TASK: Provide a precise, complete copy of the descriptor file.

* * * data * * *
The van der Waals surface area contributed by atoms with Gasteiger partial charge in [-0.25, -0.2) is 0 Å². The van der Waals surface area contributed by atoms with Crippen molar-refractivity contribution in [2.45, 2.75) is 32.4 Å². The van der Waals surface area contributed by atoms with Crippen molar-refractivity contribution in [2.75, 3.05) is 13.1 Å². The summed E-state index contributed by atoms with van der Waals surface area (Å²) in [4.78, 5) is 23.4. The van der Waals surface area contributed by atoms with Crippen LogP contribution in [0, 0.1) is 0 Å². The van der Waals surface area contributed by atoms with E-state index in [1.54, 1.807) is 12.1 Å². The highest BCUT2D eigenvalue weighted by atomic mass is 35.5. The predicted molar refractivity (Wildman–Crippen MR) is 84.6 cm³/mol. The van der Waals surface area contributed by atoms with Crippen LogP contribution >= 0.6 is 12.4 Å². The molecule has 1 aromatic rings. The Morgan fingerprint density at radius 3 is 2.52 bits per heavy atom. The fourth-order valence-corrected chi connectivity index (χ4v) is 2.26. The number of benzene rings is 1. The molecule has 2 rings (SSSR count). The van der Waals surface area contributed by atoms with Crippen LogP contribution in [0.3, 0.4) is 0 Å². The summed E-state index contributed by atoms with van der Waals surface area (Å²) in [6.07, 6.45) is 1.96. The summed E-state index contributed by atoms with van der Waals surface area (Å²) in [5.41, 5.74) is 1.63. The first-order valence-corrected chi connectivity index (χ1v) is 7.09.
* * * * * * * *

The van der Waals surface area contributed by atoms with Gasteiger partial charge in [-0.25, -0.2) is 0 Å². The van der Waals surface area contributed by atoms with Crippen molar-refractivity contribution in [2.45, 2.75) is 32.4 Å². The van der Waals surface area contributed by atoms with Crippen molar-refractivity contribution in [2.75, 3.05) is 13.1 Å². The summed E-state index contributed by atoms with van der Waals surface area (Å²) in [4.78, 5) is 23.4. The van der Waals surface area contributed by atoms with Crippen LogP contribution in [0, 0.1) is 0 Å². The van der Waals surface area contributed by atoms with E-state index in [1.54, 1.807) is 12.1 Å². The highest BCUT2D eigenvalue weighted by atomic mass is 35.5. The predicted molar refractivity (Wildman–Crippen MR) is 84.6 cm³/mol. The van der Waals surface area contributed by atoms with Crippen LogP contribution >= 0.6 is 12.4 Å². The molecule has 1 aromatic rings. The Morgan fingerprint density at radius 3 is 2.52 bits per heavy atom. The fourth-order valence-corrected chi connectivity index (χ4v) is 2.26. The number of benzene rings is 1. The molecule has 2 rings (SSSR count). The van der Waals surface area contributed by atoms with Crippen LogP contribution in [0.3, 0.4) is 0 Å². The summed E-state index contributed by atoms with van der Waals surface area (Å²) in [6.07, 6.45) is 1.96. The summed E-state index contributed by atoms with van der Waals surface area (Å²) in [5.41, 5.74) is 1.63. The first-order valence-corrected chi connectivity index (χ1v) is 7.09.